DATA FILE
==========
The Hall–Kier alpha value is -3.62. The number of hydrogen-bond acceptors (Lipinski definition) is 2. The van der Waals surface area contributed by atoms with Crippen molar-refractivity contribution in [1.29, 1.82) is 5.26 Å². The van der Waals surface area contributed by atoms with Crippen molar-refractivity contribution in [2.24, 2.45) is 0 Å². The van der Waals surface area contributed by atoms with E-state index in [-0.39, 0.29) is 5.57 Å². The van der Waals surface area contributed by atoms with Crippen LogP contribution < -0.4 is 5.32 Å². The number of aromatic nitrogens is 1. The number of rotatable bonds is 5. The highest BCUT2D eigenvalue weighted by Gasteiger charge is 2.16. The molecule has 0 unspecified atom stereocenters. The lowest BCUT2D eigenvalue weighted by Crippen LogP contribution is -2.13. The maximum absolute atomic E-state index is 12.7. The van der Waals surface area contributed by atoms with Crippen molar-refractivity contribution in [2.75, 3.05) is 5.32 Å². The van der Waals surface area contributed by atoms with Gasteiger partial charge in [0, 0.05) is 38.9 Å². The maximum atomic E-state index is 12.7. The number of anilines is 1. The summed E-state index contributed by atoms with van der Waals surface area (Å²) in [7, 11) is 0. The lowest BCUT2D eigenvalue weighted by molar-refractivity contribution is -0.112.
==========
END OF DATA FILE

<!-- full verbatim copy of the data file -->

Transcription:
The Hall–Kier alpha value is -3.62. The number of hydrogen-bond acceptors (Lipinski definition) is 2. The van der Waals surface area contributed by atoms with Crippen molar-refractivity contribution in [1.29, 1.82) is 5.26 Å². The van der Waals surface area contributed by atoms with Crippen molar-refractivity contribution in [2.24, 2.45) is 0 Å². The van der Waals surface area contributed by atoms with E-state index in [-0.39, 0.29) is 5.57 Å². The van der Waals surface area contributed by atoms with Crippen LogP contribution < -0.4 is 5.32 Å². The number of aromatic nitrogens is 1. The number of rotatable bonds is 5. The highest BCUT2D eigenvalue weighted by Gasteiger charge is 2.16. The molecule has 0 unspecified atom stereocenters. The lowest BCUT2D eigenvalue weighted by Crippen LogP contribution is -2.13. The maximum absolute atomic E-state index is 12.7. The van der Waals surface area contributed by atoms with Crippen molar-refractivity contribution in [2.75, 3.05) is 5.32 Å². The van der Waals surface area contributed by atoms with Gasteiger partial charge in [0, 0.05) is 38.9 Å². The maximum atomic E-state index is 12.7. The number of anilines is 1. The summed E-state index contributed by atoms with van der Waals surface area (Å²) in [7, 11) is 0. The lowest BCUT2D eigenvalue weighted by molar-refractivity contribution is -0.112.